Where Parnassus Meets Young Hearts: The Use of the Poetic Mode in the Classroom

Dr. Kenneth Klassen, a pupil of Drs. John Senior, Dennis Quinn and Frank Nelick in KU’s Integrated Humanities Program, is the Academic Dean at Saint Martin’s Academy.

And God gave to Solomon wisdom and understanding exceeding much, and largeness of heart as the sand that is on the sea shore.  And the wisdom of Solomon surpassed the wisdom of all the Orientals, and the Egyptians, And he was wiser than all men . . . and he was renowned in all nations round about.  Solomon spoke three thousand parables: and his poems were a thousand and five. And he treated about trees from the cedar that is in Libanus, unto the hyssop that cometh out of the well: and he discoursed of beasts, and of fowls,and of creeping things, and of fishes.  And they came from all nations to hear the wisdom of Solomon, and from all the kings of the earth, who heard his wisdom. (III Kings: 4, 29-33 )

Of the four types of intellectual knowledge–philosophical, dialectical, probable, and poetic–the poetic mode trumps all in terms of universality, intimacy, relevance, penetration and usually personal value.  Each type of knowledge differs according to the matter known and the soul’s mode of apprehension. Philosophical knowledge, absolutely certain, deals with particulars applied to universal principles. Logic, ethics, Aristotelian politics, philosophical physics, and metaphysics fall under this reasoning.  Dialectical and probable knowledge involve inferences drawn from generalizations, highly or less highly known in degree of certainty; these are applied to particulars to arrive at reasonable conclusions. Dialectical consideration seeks the high degree of certitude of the courtroom or dependable scientific theories, such as those  involving gravitational attraction or planetary motion. Merely probable knowledge applies to weather predictions, economic investments, actuarial science, and to debatable scientific theories, such as evolution or human contributions to global warming. These conclusions are limited by the lesser degree of universality of principles applied or by the limitations of comprehension of the particulars involved.  Nowhere can this be better seen than in the current realm of American politics, whose volatility and intense disagreement shows the limits of speculative accuracy and prudential judgment regarding temporal events.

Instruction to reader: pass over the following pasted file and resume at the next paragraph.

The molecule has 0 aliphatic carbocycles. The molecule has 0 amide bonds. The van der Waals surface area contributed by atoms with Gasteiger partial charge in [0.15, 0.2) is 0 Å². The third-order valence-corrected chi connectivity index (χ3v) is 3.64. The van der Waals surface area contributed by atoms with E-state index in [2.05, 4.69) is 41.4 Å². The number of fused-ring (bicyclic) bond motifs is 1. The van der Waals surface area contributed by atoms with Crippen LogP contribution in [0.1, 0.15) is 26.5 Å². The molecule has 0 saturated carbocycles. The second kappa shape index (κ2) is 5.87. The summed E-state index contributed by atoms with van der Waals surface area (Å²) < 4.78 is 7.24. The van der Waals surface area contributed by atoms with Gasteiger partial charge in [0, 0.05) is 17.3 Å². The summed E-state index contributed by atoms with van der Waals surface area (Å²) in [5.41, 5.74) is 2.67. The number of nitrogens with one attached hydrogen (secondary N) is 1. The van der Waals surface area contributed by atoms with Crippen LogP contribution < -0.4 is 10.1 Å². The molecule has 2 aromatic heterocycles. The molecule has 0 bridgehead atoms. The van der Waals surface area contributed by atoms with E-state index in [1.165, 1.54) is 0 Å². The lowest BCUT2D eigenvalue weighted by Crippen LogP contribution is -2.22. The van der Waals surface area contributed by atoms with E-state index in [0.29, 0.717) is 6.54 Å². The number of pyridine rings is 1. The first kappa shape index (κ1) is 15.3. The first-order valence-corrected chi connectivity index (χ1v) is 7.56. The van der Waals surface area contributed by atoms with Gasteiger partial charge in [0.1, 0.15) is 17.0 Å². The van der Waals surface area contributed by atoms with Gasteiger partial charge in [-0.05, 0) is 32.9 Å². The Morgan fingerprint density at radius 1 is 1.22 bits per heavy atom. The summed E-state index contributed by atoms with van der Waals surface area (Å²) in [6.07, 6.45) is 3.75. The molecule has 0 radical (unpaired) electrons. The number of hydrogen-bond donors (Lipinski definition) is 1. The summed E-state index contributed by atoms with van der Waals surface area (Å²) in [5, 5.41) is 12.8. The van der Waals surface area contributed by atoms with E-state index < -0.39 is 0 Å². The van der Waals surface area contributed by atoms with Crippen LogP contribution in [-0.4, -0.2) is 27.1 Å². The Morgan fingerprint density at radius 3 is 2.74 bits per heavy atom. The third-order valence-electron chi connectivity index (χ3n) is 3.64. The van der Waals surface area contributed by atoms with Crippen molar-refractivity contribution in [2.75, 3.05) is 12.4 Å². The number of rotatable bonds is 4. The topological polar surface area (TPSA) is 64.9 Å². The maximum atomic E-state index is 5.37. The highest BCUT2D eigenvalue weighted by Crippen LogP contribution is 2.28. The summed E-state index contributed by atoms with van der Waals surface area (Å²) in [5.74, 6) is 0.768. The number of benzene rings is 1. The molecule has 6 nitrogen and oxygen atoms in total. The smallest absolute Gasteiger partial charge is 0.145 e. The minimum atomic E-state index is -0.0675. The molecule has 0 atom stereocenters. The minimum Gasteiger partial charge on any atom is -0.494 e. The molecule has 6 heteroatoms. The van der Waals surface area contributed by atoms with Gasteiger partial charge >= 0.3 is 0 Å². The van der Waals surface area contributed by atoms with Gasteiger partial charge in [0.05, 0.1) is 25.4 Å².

Poetic knowledge differs both in what is known and in its mode of apprehension.  It is able to be articulated of the types of knowledge and works on the level of suspicion rather than rational clarity.  As an analogy, philosophical, dialectic, and probable knowledge allow us to see the world around us as in daylight. We look directly at things and gain an acute awareness of their surface qualities.  But poetic knowledge is perceived as if we were looking at the heavens at night, when to see the stars we must look slightly askance rather than directly at them. But thus we can delve into the dark, deep mysteries of the universe when superficial observation by daylight doesn’t even permit us to see these wonders.  Poetic knowledge deals with our abstract images of concrete objects, from which sensations are gathered and joined in a composite common sense image. If this were the extent of poetic knowledge, this sort of understanding would be of limited significance. But rather these images are then placed beside others in metaphoric combinations; the associations of images cause the mind to draw conclusions through analogy.  This praxis of analogy enables us to “duc in altum,” that is, cast out into murky, deep of unfathomable mystery. These mysteries include the subjects of love, birth, suffering, death, honor, sacrifice, holiness, and the sanctity of life. This mode of knowing, though seeing most obscurely through experience of the unknown transcendent realm, paradoxically drives our pursuit of meaning. Through this knowledge the mind becomes apt for meditative thought, contemplation, and ultimately, wisdom.